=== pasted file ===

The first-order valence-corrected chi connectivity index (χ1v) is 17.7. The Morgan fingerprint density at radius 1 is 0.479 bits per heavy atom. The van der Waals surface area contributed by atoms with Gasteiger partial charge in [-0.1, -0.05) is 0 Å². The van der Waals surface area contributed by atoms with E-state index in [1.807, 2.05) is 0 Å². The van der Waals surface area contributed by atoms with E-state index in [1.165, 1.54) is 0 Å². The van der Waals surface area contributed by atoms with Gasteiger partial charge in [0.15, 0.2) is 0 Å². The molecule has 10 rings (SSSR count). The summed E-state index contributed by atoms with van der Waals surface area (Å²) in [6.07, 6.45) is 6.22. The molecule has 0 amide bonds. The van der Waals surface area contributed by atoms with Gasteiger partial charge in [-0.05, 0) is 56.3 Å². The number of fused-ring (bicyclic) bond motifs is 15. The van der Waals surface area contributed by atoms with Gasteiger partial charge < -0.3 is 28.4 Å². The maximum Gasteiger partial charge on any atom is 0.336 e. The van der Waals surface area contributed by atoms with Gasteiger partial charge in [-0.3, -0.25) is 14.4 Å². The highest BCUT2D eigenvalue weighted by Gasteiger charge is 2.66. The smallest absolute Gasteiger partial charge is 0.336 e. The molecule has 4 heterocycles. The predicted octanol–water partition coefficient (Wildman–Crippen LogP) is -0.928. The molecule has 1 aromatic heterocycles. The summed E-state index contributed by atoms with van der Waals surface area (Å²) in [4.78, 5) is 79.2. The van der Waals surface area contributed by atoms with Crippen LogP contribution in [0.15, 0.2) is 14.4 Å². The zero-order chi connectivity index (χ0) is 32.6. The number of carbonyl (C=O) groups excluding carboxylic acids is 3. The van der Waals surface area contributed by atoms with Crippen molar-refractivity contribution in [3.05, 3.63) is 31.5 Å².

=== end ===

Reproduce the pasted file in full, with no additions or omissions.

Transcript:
The first-order valence-corrected chi connectivity index (χ1v) is 17.7. The Morgan fingerprint density at radius 1 is 0.479 bits per heavy atom. The van der Waals surface area contributed by atoms with Gasteiger partial charge in [-0.1, -0.05) is 0 Å². The van der Waals surface area contributed by atoms with E-state index in [1.807, 2.05) is 0 Å². The van der Waals surface area contributed by atoms with E-state index in [1.165, 1.54) is 0 Å². The van der Waals surface area contributed by atoms with Gasteiger partial charge in [0.15, 0.2) is 0 Å². The molecule has 10 rings (SSSR count). The summed E-state index contributed by atoms with van der Waals surface area (Å²) in [6.07, 6.45) is 6.22. The molecule has 0 amide bonds. The van der Waals surface area contributed by atoms with Gasteiger partial charge in [-0.05, 0) is 56.3 Å². The number of fused-ring (bicyclic) bond motifs is 15. The van der Waals surface area contributed by atoms with Gasteiger partial charge < -0.3 is 28.4 Å². The maximum Gasteiger partial charge on any atom is 0.336 e. The van der Waals surface area contributed by atoms with Gasteiger partial charge in [-0.3, -0.25) is 14.4 Å². The highest BCUT2D eigenvalue weighted by Gasteiger charge is 2.66. The smallest absolute Gasteiger partial charge is 0.336 e. The molecule has 4 heterocycles. The predicted octanol–water partition coefficient (Wildman–Crippen LogP) is -0.928. The molecule has 1 aromatic heterocycles. The summed E-state index contributed by atoms with van der Waals surface area (Å²) in [4.78, 5) is 79.2. The van der Waals surface area contributed by atoms with Crippen LogP contribution in [0.15, 0.2) is 14.4 Å². The zero-order chi connectivity index (χ0) is 32.6. The number of carbonyl (C=O) groups excluding carboxylic acids is 3. The van der Waals surface area contributed by atoms with Crippen molar-refractivity contribution in [3.05, 3.63) is 31.5 Å².